320. One of my current favorite things is Spotify’s Discover Weekly.
  321. I still copy or type up my favorite quotes.
  322. I remember how it felt to lie in the dark with my homework done and my clothes laid out for the next day, listening to a radio station playing “The Long and Winding Road.”
  323. I went to Spring Street Elementary School, which still stands in what is now midtown Atlanta.
  324. I used to love Christmas but not anymore.
  325. One of my favorite things to do at this time of the year is to plant trees for friends.
  326. The cozy small Pomodoro restaurant in Boston’s north end is one of my favorite restaurants.
  327. At a museum, I’m generally only good for an hour.
  328. I have green eyes–seriously dry green eyes.
  329. Yes, I have been watching Madame Secretary, and I like it.
  330. I enjoy being intrepid.
  331. I usually take the safe course rather than the risky one.
  332. In my efforts this year to be one whole person all the time, I can see how natural my inclination is to divide myself up.
  333. To me the foghorn is the sound of being alone while knowing somebody’s looking out for you.
  334. Under the right circumstances I can enjoy Christmas decorations.
  335. Foxes are my kind of animal.
  336. I graduated from college in 3 years.
  337. These days I can write anywhere, but usually I’m writing in Provincetown or in my study in Columbus.
  338. I like to sleep surrounded by pillows.
  339. I woke up at 4:15 am, tried for an hour to go back to sleep, and then got up and started doing all the things I’d been lying there thinking about.
  340. I cannot stand how this phrase is now used. Am I the only one?
  341. My first Christmas, fifty-eight years ago, I got a red wagon from Santa.
  342. Hiking all 23 miles of the Pine Mountain Trail in one day each of 13 out of 14 years was a challenge I both looked forward to and dreaded.
  343. I don’t have to be one way or the other.
  344. I don’t hate everything about Christmas.
  345. Today I got my 10,000 steps without one second of exercise or even a walk.
  346. When I was growing up, on Christmas Eve we would eat in the dining room, and at the end of the meal, my father would say, “What’s that I hear? Could it be reindeer on the roof?”
  347. I had a wonderful Christmas day.
  348. Christmas makes me crazy.
  349. Between Here & Gone is the title of one of the novels I’ve written, but it could be the title of all four.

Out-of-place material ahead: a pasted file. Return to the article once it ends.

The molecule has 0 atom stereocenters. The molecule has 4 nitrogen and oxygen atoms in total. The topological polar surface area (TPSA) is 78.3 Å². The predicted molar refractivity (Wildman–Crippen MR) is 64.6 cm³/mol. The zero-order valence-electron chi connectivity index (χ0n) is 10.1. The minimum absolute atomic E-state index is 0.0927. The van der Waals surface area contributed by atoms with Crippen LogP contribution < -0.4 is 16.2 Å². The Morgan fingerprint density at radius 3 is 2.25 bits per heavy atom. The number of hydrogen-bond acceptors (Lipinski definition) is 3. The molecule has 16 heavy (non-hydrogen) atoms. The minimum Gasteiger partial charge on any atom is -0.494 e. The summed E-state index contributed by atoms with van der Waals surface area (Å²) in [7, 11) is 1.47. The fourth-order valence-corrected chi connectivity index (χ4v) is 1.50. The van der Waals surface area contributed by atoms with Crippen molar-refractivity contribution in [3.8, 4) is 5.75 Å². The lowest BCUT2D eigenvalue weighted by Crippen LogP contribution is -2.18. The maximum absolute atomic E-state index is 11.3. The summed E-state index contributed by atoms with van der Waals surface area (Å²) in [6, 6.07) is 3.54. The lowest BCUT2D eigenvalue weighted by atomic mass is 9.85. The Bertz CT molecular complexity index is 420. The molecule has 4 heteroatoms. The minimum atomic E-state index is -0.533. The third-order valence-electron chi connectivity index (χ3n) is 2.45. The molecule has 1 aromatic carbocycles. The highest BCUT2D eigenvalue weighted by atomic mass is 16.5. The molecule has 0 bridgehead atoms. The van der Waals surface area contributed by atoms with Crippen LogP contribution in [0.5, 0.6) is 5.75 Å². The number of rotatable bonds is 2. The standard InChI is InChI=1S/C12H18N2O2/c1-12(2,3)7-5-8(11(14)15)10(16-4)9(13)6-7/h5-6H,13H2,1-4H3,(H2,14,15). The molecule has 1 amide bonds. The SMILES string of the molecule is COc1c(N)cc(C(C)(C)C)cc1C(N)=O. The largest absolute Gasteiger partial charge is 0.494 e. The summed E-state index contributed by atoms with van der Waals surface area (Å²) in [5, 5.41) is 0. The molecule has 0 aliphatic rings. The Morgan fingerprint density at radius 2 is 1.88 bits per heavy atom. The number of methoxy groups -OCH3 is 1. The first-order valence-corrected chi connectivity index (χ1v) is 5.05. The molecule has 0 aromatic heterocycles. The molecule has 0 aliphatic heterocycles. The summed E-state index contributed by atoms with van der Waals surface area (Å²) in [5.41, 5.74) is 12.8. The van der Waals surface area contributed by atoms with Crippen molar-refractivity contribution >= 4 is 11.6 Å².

350. Getting a massage is the main way I manage stress and take care of myself.
  351. When I was ten I chose the monkees over the beatles.
  352. I’ve given myself over to the chaos–happily; okay, mostly happily; okay, trying to learn to love the mess.
  353. This year, there’s no sense of not being ready for the ball to drop; I’m ready.
  354. My theme for 2016: get rid of / declutter / less is more.
  355. During this practice, this blog has been a net for catching me.
  356. This year, with intention, I joined my selves together–past, present, and future.
  357. I have been a mother for 35 years.
  358. I’m a writer who wants to be read so thank you to all of my readers.
  359. Attentiveness is something that, historically, I haven’t been very good at, but it’s something that writing is teaching me and also something that this year has prioritized.
  360. I love Cal.
  361. What this year did was make me more comfortable with the uncomfortable.
  362. Sometimes I can be fun.
  363. I am fiercely independent.
  364. And a thinker.
  365. I have a new voice, which I recognize as my own.

24 thoughts on “365 true things

  1. Pingback: Day 28… On ‘catching me’… catching me! | from saudi with love

  2. Great blog idea! And, er, I’m an office supply junkie too. There ought to be OJA meetings for us (to which we would, of course, cart a notebook, a couple of file folders and several carefully-chosen pens!)

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  10. Cynthia, finding your blog has been the biggest gift. I love every aspect of it, but especially your 365 project. Though I discovered it just as you were nearing the end, it has been wonderful to click on each post at random and read through your beautiful writing, experiences, and wisdom. A sincere thank you for inspiring me to take on the same subject; it allowed a breakthrough in my own writing, which has been on hold the last two years. I look forward to your new posts, and I love sifting through How We Spend Our Days.

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    • Sarah, I’m so happy that you’ve taken on the same practice, and it makes me feel great that the project allowed a breakthrough in your writing. My year of truths enabled me to excavate and articulate layers inside myself that before I’d been unable to grab hold of, and that has deepened my fiction writing. I hope your year brings you as many emotions, as much self-knowledge, and ultimately as much peace, as it did me.

      And your blog is a gift to me. I’m able to see what it’s like to be on the other side–to be the reader instead of the writer and to pass on the support that others gave me. And in a way, with your truths I can continue my practice. I am already hooked : )

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  11. Belated congrats on your dedication to the 365 True Things Project and for renewed focus on the new novel! I love seeing the complete list like this, especially for us delinquents who missed a few posts. I’ll be revisiting the posts often … it’s excellent procrastination disguised in research / support! 🙂